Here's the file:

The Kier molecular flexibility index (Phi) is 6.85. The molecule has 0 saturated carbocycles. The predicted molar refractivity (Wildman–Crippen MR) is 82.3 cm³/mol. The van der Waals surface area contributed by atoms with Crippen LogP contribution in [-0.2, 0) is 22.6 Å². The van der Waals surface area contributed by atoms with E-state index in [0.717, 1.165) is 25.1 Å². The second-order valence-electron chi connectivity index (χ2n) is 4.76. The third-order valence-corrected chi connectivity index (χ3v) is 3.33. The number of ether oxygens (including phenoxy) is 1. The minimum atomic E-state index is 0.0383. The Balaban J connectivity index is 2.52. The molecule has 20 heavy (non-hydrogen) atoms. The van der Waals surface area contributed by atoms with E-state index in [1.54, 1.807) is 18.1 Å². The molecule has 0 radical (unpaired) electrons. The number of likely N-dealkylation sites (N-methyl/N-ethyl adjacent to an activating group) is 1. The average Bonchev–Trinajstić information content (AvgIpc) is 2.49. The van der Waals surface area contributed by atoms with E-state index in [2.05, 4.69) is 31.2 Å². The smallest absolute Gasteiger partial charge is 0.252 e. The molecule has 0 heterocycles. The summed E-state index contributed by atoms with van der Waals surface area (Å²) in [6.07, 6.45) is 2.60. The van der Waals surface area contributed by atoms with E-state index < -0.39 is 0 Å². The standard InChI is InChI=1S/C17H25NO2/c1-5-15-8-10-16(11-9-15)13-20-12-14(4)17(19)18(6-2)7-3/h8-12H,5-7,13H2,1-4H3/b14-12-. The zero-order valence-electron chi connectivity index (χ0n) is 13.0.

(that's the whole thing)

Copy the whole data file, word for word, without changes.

The Kier molecular flexibility index (Phi) is 6.85. The molecule has 0 saturated carbocycles. The predicted molar refractivity (Wildman–Crippen MR) is 82.3 cm³/mol. The van der Waals surface area contributed by atoms with Crippen LogP contribution in [-0.2, 0) is 22.6 Å². The van der Waals surface area contributed by atoms with E-state index in [0.717, 1.165) is 25.1 Å². The second-order valence-electron chi connectivity index (χ2n) is 4.76. The third-order valence-corrected chi connectivity index (χ3v) is 3.33. The number of ether oxygens (including phenoxy) is 1. The minimum atomic E-state index is 0.0383. The Balaban J connectivity index is 2.52. The molecule has 20 heavy (non-hydrogen) atoms. The van der Waals surface area contributed by atoms with E-state index in [1.54, 1.807) is 18.1 Å². The molecule has 0 radical (unpaired) electrons. The number of likely N-dealkylation sites (N-methyl/N-ethyl adjacent to an activating group) is 1. The average Bonchev–Trinajstić information content (AvgIpc) is 2.49. The van der Waals surface area contributed by atoms with E-state index in [2.05, 4.69) is 31.2 Å². The smallest absolute Gasteiger partial charge is 0.252 e. The molecule has 0 heterocycles. The summed E-state index contributed by atoms with van der Waals surface area (Å²) in [6.07, 6.45) is 2.60. The van der Waals surface area contributed by atoms with E-state index < -0.39 is 0 Å². The standard InChI is InChI=1S/C17H25NO2/c1-5-15-8-10-16(11-9-15)13-20-12-14(4)17(19)18(6-2)7-3/h8-12H,5-7,13H2,1-4H3/b14-12-. The zero-order valence-electron chi connectivity index (χ0n) is 13.0.